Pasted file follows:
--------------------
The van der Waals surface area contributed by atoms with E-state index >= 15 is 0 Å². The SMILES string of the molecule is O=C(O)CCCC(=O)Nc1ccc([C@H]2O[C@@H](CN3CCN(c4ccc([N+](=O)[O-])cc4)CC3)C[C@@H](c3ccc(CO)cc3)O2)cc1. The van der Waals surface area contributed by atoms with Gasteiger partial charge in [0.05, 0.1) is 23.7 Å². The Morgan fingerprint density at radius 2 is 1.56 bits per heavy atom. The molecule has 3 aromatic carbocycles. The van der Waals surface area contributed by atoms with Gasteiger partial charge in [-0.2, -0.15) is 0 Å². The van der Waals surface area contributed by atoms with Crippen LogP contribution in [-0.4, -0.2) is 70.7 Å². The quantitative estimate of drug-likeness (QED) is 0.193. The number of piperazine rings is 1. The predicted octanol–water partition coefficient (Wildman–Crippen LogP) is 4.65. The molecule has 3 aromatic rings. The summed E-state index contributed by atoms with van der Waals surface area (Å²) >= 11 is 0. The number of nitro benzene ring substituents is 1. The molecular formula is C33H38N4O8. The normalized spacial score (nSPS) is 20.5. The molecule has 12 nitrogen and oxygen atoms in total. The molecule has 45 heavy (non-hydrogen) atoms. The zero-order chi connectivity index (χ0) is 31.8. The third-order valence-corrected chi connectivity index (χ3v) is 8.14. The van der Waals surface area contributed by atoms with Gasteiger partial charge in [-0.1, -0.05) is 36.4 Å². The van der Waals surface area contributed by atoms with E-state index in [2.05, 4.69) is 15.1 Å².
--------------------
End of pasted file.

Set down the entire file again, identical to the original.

The van der Waals surface area contributed by atoms with E-state index >= 15 is 0 Å². The SMILES string of the molecule is O=C(O)CCCC(=O)Nc1ccc([C@H]2O[C@@H](CN3CCN(c4ccc([N+](=O)[O-])cc4)CC3)C[C@@H](c3ccc(CO)cc3)O2)cc1. The van der Waals surface area contributed by atoms with Gasteiger partial charge in [0.05, 0.1) is 23.7 Å². The Morgan fingerprint density at radius 2 is 1.56 bits per heavy atom. The molecule has 3 aromatic carbocycles. The van der Waals surface area contributed by atoms with Gasteiger partial charge in [-0.2, -0.15) is 0 Å². The van der Waals surface area contributed by atoms with Crippen LogP contribution in [-0.4, -0.2) is 70.7 Å². The quantitative estimate of drug-likeness (QED) is 0.193. The number of piperazine rings is 1. The predicted octanol–water partition coefficient (Wildman–Crippen LogP) is 4.65. The molecule has 3 aromatic rings. The summed E-state index contributed by atoms with van der Waals surface area (Å²) >= 11 is 0. The number of nitro benzene ring substituents is 1. The molecular formula is C33H38N4O8. The normalized spacial score (nSPS) is 20.5. The molecule has 12 nitrogen and oxygen atoms in total. The molecule has 45 heavy (non-hydrogen) atoms. The zero-order chi connectivity index (χ0) is 31.8. The third-order valence-corrected chi connectivity index (χ3v) is 8.14. The van der Waals surface area contributed by atoms with Gasteiger partial charge in [-0.1, -0.05) is 36.4 Å². The van der Waals surface area contributed by atoms with E-state index in [2.05, 4.69) is 15.1 Å².